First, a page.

Thirdly, we want this bill to be a mechanism to provide aid to districts that, traditionally, have not been eligible for aid. Over one-third of New Jersey's school districts, these simple I and J districts, have not been eligible for CEIFA aid. We would like to see them qualify for some capital aid under this bill. We have proposed that 10 percent of what their construction cost should be now available to them as capital aid -- either as direct aid or, as Senator Gormley has suggested--

SENATOR GORMLEY: But under the prior revolving loan fund for schools, which we did as a jobs bill-- We took the money from the World Trade Center. We started with the $45 million. None of the districts-- It wasn't limited by district then because it wasn't a school aid program, it was a jobs program. So certain districts that got it before were in the 245 as I recall.

MR. LOHBAUER: But that's the thinking--


MR. LOHBAUER: If I could, I would like to offer this summary up to you.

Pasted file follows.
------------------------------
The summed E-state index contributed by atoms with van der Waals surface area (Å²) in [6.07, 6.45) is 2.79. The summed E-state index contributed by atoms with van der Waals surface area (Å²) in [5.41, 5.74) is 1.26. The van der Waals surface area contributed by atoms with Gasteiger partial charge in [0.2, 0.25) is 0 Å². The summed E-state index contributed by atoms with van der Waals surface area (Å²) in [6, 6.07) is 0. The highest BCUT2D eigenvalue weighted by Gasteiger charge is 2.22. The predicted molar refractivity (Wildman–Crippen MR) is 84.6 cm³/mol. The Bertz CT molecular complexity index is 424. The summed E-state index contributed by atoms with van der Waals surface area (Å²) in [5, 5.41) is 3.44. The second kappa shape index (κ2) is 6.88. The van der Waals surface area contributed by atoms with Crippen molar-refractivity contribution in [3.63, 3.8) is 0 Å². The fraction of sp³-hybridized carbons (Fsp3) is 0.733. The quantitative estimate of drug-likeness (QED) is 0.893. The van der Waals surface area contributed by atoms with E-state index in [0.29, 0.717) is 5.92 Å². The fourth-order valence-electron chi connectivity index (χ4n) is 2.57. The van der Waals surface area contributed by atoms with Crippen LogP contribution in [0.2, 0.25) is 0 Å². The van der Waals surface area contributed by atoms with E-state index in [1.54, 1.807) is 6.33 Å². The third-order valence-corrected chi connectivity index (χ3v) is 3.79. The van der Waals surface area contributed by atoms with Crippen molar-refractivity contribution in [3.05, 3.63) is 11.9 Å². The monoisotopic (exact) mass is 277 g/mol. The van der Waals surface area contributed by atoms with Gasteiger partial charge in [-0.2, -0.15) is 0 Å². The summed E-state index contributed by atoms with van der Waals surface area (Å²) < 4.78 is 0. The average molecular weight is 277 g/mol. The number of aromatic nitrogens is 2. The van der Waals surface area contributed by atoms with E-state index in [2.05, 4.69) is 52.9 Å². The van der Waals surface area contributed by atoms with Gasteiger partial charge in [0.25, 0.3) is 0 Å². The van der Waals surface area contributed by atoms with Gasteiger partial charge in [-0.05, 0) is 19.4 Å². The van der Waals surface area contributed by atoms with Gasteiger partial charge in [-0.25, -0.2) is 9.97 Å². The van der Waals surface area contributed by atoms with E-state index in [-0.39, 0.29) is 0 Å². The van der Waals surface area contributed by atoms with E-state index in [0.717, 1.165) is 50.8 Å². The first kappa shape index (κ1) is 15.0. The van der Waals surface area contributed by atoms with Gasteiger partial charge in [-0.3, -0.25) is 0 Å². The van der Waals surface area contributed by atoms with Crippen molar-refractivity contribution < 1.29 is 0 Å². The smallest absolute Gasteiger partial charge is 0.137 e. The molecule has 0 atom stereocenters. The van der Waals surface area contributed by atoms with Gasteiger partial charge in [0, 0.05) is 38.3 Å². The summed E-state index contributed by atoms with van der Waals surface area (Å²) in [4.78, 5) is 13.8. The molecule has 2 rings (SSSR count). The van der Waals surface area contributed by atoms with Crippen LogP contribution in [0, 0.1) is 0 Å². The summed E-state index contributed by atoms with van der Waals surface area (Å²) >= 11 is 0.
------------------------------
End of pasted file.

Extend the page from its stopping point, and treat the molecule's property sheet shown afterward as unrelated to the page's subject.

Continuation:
SENATOR GORMLEY: Can I make-- I want to make this very clear. I don't think there is, in terms of somebody I trust in the position of the Treasurer-- The current Treasurer is as fine a person as we've ever had, and no more is more committed to delivering a quality product to the state. But I'd offer this advice. This is similar-- I don't question anybody's intent at this table, and maybe some people didn't question Ira Magaziner's (phonetic spelling) when he had the perfect health-care plan, that was worked out in Washington, that was so complex and had so many regulations. You are setting up a very good group of people who put a lot of time in for a presumption on your side. May I suggest to reverse the process? Your expertise, your sincerity, your review that you placed to this so far is invaluable. But it should start with the presumption from the local district, not a vast series from the State, because you will get-- Whether you are right or wrong -- I disagree with you, but I mean that respectfully -- you'll get worn down politically. Instead of you burdened with the presumption out front, please revert it.